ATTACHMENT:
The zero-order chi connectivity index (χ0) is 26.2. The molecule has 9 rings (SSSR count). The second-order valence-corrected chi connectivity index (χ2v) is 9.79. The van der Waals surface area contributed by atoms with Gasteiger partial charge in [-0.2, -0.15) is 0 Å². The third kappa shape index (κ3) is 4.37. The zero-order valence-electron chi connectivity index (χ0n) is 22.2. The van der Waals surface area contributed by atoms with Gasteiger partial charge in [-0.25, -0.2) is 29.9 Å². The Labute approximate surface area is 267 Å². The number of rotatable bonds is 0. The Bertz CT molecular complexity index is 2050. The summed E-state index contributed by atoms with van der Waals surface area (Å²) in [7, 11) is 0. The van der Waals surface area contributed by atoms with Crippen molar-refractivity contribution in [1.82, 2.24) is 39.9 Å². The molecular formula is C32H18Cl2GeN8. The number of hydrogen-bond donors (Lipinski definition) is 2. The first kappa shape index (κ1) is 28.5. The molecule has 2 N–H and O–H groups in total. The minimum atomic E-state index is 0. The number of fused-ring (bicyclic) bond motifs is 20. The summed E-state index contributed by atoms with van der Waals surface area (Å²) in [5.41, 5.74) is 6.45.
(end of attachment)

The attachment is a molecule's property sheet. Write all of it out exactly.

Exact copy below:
The zero-order chi connectivity index (χ0) is 26.2. The molecule has 9 rings (SSSR count). The second-order valence-corrected chi connectivity index (χ2v) is 9.79. The van der Waals surface area contributed by atoms with Gasteiger partial charge in [-0.2, -0.15) is 0 Å². The third kappa shape index (κ3) is 4.37. The zero-order valence-electron chi connectivity index (χ0n) is 22.2. The van der Waals surface area contributed by atoms with Gasteiger partial charge in [-0.25, -0.2) is 29.9 Å². The Labute approximate surface area is 267 Å². The number of rotatable bonds is 0. The Bertz CT molecular complexity index is 2050. The summed E-state index contributed by atoms with van der Waals surface area (Å²) in [7, 11) is 0. The van der Waals surface area contributed by atoms with Crippen molar-refractivity contribution in [1.82, 2.24) is 39.9 Å². The molecular formula is C32H18Cl2GeN8. The number of hydrogen-bond donors (Lipinski definition) is 2. The first kappa shape index (κ1) is 28.5. The molecule has 2 N–H and O–H groups in total. The minimum atomic E-state index is 0. The number of fused-ring (bicyclic) bond motifs is 20. The summed E-state index contributed by atoms with van der Waals surface area (Å²) in [5.41, 5.74) is 6.45.